Infrared Photos Turn France into a Cotton Candy Wonderland
The Palace of Versailles with blushing grass and pink popcorn ball trees. The white cliffs of Normandy outlined by scarlet vegetation. Mont Saint-Michel metamorphosized into a swirling pink and blue Sleeping Beauty castle. These are all part of the imaginative new world created by Italian photographer Paolo Pettigiani in his “Infraland” series.
Having already employed his infrared camera skills in places like New York, Peru, and the Alps to create fantastical versions of well-known scenery, Pettigiani recently took a road trip through France, painting the surrounding geography with a watermelon-colored brush everywhere he went.
“Infraland transforms ordinary places into surreal landscapes unbound by human perception and space that renew the spectators’ idea of the world in order to question reality as we see it,” the artist says on his website. “An invitation to further explore knowledge and human relationships with new points of view and new eyes.”
Pettigiani’s rosy images were inspired by the work of photographer Richard Mosse and his famous Kodak Aeorchrome infrared pictures of soldiers from the Democratic Republic of the Congo a decade ago. In those photos, the soldiers’ uniforms and the African grasses behind them were shifted into various shades of red and pink, mutating “the real” into absurdity and making familiar things seem strange.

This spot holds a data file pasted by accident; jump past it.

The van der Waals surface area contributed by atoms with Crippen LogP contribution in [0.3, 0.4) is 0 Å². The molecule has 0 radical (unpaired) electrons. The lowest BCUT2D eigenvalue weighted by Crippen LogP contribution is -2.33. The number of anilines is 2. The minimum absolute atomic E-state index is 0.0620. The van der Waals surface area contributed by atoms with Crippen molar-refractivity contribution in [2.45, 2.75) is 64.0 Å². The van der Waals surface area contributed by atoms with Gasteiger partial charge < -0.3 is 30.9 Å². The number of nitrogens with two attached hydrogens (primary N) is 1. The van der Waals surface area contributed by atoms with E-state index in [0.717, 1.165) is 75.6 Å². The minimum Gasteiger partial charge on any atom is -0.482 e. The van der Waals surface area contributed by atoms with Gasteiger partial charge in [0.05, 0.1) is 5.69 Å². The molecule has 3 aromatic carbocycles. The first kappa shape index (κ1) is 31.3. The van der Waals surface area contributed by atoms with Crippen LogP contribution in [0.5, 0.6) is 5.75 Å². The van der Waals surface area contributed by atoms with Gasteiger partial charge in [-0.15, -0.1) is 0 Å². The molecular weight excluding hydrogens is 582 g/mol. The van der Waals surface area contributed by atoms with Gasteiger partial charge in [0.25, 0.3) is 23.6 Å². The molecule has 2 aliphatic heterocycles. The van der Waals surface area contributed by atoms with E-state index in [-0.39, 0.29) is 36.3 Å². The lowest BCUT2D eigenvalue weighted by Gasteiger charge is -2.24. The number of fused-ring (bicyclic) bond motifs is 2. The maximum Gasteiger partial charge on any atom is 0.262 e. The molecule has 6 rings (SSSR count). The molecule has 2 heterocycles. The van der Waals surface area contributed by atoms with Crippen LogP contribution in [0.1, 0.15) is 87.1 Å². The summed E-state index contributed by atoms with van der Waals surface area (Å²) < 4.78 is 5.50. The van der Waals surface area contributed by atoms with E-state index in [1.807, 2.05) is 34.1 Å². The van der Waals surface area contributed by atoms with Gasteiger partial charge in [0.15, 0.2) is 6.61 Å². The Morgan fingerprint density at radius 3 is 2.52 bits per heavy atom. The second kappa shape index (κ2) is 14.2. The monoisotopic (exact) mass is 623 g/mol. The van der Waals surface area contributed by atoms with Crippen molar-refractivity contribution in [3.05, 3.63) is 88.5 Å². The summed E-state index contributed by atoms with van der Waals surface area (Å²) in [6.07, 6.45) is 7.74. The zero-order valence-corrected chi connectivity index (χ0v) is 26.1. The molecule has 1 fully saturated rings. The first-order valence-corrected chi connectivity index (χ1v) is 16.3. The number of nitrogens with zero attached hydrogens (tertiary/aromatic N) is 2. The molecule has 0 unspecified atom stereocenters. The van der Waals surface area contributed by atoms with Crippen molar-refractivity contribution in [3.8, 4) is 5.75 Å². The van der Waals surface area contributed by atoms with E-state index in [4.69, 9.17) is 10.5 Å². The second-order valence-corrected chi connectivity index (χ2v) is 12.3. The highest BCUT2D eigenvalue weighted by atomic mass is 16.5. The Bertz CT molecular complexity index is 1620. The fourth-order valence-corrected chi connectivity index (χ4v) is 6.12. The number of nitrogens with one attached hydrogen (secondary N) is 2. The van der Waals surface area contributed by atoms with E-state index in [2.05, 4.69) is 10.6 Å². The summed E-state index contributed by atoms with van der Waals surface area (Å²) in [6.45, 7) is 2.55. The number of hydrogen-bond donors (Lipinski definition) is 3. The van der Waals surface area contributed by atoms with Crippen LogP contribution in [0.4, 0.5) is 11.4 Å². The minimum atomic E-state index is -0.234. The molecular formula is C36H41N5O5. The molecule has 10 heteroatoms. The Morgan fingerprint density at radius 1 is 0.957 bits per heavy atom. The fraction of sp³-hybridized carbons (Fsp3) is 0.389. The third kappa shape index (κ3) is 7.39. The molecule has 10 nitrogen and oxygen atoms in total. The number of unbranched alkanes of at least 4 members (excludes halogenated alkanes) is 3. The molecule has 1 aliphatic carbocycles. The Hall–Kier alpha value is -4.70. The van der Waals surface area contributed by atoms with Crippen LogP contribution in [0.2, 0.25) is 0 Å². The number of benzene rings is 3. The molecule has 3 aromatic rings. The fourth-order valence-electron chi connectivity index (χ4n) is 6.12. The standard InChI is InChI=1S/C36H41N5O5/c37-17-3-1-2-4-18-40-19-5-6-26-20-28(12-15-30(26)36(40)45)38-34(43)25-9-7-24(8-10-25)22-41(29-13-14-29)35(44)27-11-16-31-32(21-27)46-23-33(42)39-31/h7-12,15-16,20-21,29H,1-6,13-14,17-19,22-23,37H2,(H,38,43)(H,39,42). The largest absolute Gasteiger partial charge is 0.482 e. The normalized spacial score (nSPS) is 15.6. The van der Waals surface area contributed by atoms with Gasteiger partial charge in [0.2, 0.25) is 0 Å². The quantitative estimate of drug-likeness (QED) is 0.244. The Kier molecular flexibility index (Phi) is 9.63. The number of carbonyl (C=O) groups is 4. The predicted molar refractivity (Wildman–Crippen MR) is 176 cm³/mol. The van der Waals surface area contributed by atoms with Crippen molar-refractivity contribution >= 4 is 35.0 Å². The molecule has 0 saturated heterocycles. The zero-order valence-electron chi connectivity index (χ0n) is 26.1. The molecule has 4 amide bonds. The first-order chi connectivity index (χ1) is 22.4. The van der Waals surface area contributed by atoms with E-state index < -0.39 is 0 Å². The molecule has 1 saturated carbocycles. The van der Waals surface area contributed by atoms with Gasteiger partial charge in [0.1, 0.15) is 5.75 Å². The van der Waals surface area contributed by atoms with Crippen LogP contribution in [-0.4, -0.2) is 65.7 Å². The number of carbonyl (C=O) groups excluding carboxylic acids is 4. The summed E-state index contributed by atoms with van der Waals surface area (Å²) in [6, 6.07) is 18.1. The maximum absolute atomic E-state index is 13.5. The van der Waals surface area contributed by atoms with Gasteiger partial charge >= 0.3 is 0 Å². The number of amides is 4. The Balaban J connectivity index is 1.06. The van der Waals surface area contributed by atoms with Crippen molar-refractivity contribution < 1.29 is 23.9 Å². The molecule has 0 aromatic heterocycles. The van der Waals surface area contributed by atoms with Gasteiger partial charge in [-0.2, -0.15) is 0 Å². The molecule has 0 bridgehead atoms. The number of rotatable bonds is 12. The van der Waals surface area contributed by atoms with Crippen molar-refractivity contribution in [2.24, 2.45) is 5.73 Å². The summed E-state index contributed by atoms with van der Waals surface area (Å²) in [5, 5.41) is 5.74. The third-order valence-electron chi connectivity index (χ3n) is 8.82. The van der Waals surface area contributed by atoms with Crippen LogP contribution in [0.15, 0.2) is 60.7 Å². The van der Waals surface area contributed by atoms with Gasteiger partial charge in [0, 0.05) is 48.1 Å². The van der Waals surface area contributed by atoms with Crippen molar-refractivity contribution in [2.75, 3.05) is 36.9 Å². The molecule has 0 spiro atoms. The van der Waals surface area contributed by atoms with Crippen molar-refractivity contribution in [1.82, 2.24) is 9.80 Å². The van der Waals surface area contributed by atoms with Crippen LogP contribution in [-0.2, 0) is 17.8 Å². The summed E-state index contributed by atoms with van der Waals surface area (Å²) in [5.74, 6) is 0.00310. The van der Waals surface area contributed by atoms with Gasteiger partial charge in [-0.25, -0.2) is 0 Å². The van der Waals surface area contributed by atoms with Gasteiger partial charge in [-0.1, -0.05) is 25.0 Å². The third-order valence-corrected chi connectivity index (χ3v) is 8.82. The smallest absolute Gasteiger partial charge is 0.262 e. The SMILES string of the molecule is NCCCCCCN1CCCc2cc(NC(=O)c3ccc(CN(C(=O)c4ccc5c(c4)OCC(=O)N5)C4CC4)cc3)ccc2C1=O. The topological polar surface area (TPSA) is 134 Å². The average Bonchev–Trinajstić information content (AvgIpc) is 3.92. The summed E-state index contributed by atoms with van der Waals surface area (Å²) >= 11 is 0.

Using a digital camera and a filter that blocks light wavelengths less than 590 nanometers, Pettigiani creates a similar effect with landscapes. Through that lens, greens are converted to bubblegum and candy-apple hues, producing a fanciful version of real life.
“Infraland is a long-term project started in 2015 that explores the themes of seeing the unseen, driven by a desire to explore familiar places, breaking the doors of perception through a graphic and visual exploration of the territory. These images are shot using a converted full spectrum camera for infrared photography: a fusion of science and creativity that captures the electromagnetic radiation of light…not visible to the human eye,” Pettigiani explains.
His photos of France help viewers “see” an alternate universe where the leaves of a heart-shaped tree in Provence are actually ruby red and the encompassing lavender fields scream out in fuscia notes. Pettigiani’s travels also took him to Sisteron in the French Alps, where he gave the mountainside and trees a crimson makeover. Similarly, his treatment of the coast of Brittany turns the northern beach into a tropical island with wide wine-colored fronds.
Pettigiani’s take on Versailles is truly show-stopping. The contrast of cotton-candy foliage against the blue of the sky and ponds is striking and enchanting all at the same time. Even the palace doors get done up in flamingo-feather pink.
The artist is currently based in Italy, acting as the art director at No Panic, a creative agency he co-founded. After graduating from Turin’s Politecnico in 2014 with a degree in Design and Visual Communication, he started using his photographic skills to delve into the beauty of light’s unobserved wavelengths. His work, including his ongoing “Infraland” project, has been featured in solo and group exhibitions in Paris, Milan, Turin, and New York City.
Pettigiani has posted many of his French infrared photos on his Instagram.